Microwave photons can nullify the conductivity of electrons confined to the surface of liquid helium
Trapping electrons in a flat plane prevents them from moving freely in the third dimension and opens the door to a whole range of unusual physics. These effects are harnessed, for example, in modern ultrafast transistors, which confine electrons to thin layers of high-quality semiconductor crystals such as gallium arsenide. But scattering from impurities in semiconductors can mask the deeper underlying physics of these so-called two-dimensional electron gases (2DEGs). Liquid helium may provide an alternative to semiconductors since it is largely impurity free. Using this approach, Denis Konstantinov and Kimitoshi Kono from the RIKEN Advanced Science Institute (Japan) have demonstrated a novel effect where light totally switches off the conductivity of 2DEGs.
Two-dimensional electron gases form naturally at the surface of helium because an intrinsic energy barrier prevents electrons from penetrating any deeper into the liquid. These gases vary markedly from their three-dimensional counterparts because the electron motion in one direction becomes quantizedthat is, their velocity in this direction is governed by quantum mechanics and is restricted to a range of discrete values.
Konstantinov and Kono cooled liquid helium-3 to 0.3 kelvin. They supplied electrons from a nearby hot filament, and applied voltage to a plate below the helium to control the number of electrons per unit area. Then, they fired microwave radiation at the 2DEG (Fig. 1) and measured the longitudinal conductivity the current induced by an electric field applied along one directionas a function of external magnetic field. They saw that the conductivity periodically fell to zero as they increased the magnetic field. When they switched off the source of microwave photons, however, this effect ceased.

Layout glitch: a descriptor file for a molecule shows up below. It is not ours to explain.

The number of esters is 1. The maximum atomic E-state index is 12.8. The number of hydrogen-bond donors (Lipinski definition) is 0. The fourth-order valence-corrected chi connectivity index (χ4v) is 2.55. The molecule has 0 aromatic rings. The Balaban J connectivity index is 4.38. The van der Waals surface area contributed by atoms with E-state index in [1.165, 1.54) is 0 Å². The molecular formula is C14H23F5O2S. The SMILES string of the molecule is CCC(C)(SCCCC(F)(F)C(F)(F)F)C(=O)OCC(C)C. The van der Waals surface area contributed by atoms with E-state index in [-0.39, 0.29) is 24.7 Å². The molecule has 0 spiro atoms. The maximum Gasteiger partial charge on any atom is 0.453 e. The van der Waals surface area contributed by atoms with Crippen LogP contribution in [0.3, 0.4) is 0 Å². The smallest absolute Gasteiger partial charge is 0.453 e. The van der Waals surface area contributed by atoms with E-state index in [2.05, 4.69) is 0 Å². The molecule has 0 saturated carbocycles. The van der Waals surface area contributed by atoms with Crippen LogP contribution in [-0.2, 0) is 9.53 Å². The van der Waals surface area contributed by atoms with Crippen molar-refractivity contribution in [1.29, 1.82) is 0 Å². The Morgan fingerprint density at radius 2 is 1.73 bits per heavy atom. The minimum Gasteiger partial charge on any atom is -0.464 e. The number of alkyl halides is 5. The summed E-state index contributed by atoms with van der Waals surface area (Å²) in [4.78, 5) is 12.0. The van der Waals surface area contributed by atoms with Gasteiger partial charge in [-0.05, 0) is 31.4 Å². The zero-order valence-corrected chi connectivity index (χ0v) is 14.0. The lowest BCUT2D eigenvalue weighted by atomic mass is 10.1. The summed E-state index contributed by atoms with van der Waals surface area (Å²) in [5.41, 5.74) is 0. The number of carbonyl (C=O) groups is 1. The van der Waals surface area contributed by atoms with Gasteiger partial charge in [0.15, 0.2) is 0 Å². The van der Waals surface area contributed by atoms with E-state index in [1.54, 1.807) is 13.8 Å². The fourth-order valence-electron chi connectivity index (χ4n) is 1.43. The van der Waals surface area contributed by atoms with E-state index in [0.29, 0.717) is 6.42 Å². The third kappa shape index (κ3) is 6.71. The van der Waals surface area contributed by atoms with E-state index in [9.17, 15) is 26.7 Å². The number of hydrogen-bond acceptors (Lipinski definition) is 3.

This previously unidentified nullifying effect of microwave photons on conductivity is a consequence of energy-conserved scattering of the liquid heliums electrons between different energy statesspecifically, the first excited and ground sub-bands. When the electrons stay in the ground sub-band, the effects are rather dull, says Kono. In our experiment, absorption of microwave photons transfers electrons to a higher energy sub-band, Konstantinov adds. As we change the magnetic field, the energies of states in two subbands cross, and scattering redistributes electrons between the sub-bands.
Kono and Konstantinov believe that the result will lead to the observation of more novel phenomena in these two-dimensional systems when they are shifted out of their equilibrium state. The study of nonequilibrium transport in the extremely clean helium system will complement studies of electron transport in semiconductors, explains Konstantinov.